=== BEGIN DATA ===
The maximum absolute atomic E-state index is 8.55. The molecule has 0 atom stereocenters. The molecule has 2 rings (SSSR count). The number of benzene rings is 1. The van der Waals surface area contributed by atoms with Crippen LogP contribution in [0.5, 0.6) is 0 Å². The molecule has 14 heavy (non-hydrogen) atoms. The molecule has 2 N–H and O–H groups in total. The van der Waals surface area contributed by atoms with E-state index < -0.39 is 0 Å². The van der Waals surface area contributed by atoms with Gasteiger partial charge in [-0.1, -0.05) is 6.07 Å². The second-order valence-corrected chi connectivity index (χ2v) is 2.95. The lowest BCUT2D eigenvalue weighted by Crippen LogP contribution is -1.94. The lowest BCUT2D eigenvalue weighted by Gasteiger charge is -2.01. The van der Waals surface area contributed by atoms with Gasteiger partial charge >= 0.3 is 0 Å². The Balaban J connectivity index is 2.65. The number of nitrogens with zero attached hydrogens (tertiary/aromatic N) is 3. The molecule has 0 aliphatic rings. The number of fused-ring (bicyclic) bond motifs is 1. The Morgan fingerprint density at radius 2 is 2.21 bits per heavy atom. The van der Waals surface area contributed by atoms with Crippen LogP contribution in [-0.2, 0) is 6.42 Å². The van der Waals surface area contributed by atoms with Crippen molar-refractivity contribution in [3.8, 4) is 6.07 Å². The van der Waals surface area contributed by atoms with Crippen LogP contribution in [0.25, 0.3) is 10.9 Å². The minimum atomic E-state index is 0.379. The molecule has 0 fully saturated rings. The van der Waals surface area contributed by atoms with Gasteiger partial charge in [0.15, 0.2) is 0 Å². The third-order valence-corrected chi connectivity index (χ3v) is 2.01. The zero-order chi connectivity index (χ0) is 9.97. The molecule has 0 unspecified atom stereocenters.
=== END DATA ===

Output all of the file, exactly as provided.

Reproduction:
The maximum absolute atomic E-state index is 8.55. The molecule has 0 atom stereocenters. The molecule has 2 rings (SSSR count). The number of benzene rings is 1. The van der Waals surface area contributed by atoms with Crippen LogP contribution in [0.5, 0.6) is 0 Å². The molecule has 14 heavy (non-hydrogen) atoms. The molecule has 2 N–H and O–H groups in total. The van der Waals surface area contributed by atoms with E-state index < -0.39 is 0 Å². The van der Waals surface area contributed by atoms with Gasteiger partial charge in [-0.1, -0.05) is 6.07 Å². The second-order valence-corrected chi connectivity index (χ2v) is 2.95. The lowest BCUT2D eigenvalue weighted by Crippen LogP contribution is -1.94. The lowest BCUT2D eigenvalue weighted by Gasteiger charge is -2.01. The van der Waals surface area contributed by atoms with Gasteiger partial charge >= 0.3 is 0 Å². The Balaban J connectivity index is 2.65. The number of nitrogens with zero attached hydrogens (tertiary/aromatic N) is 3. The molecule has 0 aliphatic rings. The number of fused-ring (bicyclic) bond motifs is 1. The Morgan fingerprint density at radius 2 is 2.21 bits per heavy atom. The van der Waals surface area contributed by atoms with Crippen LogP contribution in [-0.2, 0) is 6.42 Å². The van der Waals surface area contributed by atoms with Crippen molar-refractivity contribution in [3.8, 4) is 6.07 Å². The van der Waals surface area contributed by atoms with Crippen LogP contribution in [0.25, 0.3) is 10.9 Å². The minimum atomic E-state index is 0.379. The molecule has 0 fully saturated rings. The van der Waals surface area contributed by atoms with Gasteiger partial charge in [0.15, 0.2) is 0 Å². The third-order valence-corrected chi connectivity index (χ3v) is 2.01. The zero-order chi connectivity index (χ0) is 9.97. The molecule has 0 unspecified atom stereocenters.